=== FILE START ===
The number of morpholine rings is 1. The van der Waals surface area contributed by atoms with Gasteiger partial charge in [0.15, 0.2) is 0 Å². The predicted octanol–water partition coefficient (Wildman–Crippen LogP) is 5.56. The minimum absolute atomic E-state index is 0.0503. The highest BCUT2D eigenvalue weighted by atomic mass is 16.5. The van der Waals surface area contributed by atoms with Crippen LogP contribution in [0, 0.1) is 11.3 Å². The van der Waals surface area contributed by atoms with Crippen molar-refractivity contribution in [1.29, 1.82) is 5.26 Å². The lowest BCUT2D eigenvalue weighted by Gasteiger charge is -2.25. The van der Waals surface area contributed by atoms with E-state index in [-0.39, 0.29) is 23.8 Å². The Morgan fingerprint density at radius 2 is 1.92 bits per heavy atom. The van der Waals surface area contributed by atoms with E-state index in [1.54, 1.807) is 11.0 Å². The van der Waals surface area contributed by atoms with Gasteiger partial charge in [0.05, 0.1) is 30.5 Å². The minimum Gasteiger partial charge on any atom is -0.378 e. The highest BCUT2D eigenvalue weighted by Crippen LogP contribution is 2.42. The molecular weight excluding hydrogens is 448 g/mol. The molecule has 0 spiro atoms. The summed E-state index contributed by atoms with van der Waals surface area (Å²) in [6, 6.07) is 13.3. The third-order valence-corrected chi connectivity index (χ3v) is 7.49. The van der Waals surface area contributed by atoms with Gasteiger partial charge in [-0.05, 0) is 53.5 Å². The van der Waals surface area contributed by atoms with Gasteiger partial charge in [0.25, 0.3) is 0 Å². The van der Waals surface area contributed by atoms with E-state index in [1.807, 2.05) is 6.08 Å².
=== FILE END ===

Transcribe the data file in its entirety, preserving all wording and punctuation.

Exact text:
The number of morpholine rings is 1. The van der Waals surface area contributed by atoms with Gasteiger partial charge in [0.15, 0.2) is 0 Å². The predicted octanol–water partition coefficient (Wildman–Crippen LogP) is 5.56. The minimum absolute atomic E-state index is 0.0503. The highest BCUT2D eigenvalue weighted by atomic mass is 16.5. The van der Waals surface area contributed by atoms with Crippen LogP contribution in [0, 0.1) is 11.3 Å². The van der Waals surface area contributed by atoms with Crippen molar-refractivity contribution in [1.29, 1.82) is 5.26 Å². The lowest BCUT2D eigenvalue weighted by Gasteiger charge is -2.25. The van der Waals surface area contributed by atoms with E-state index in [-0.39, 0.29) is 23.8 Å². The Morgan fingerprint density at radius 2 is 1.92 bits per heavy atom. The van der Waals surface area contributed by atoms with E-state index in [1.54, 1.807) is 11.0 Å². The van der Waals surface area contributed by atoms with Gasteiger partial charge in [0.05, 0.1) is 30.5 Å². The minimum Gasteiger partial charge on any atom is -0.378 e. The highest BCUT2D eigenvalue weighted by Crippen LogP contribution is 2.42. The molecular weight excluding hydrogens is 448 g/mol. The molecule has 0 spiro atoms. The summed E-state index contributed by atoms with van der Waals surface area (Å²) in [6, 6.07) is 13.3. The third-order valence-corrected chi connectivity index (χ3v) is 7.49. The van der Waals surface area contributed by atoms with Gasteiger partial charge in [-0.05, 0) is 53.5 Å². The van der Waals surface area contributed by atoms with Gasteiger partial charge in [0.25, 0.3) is 0 Å². The van der Waals surface area contributed by atoms with E-state index in [1.807, 2.05) is 6.08 Å².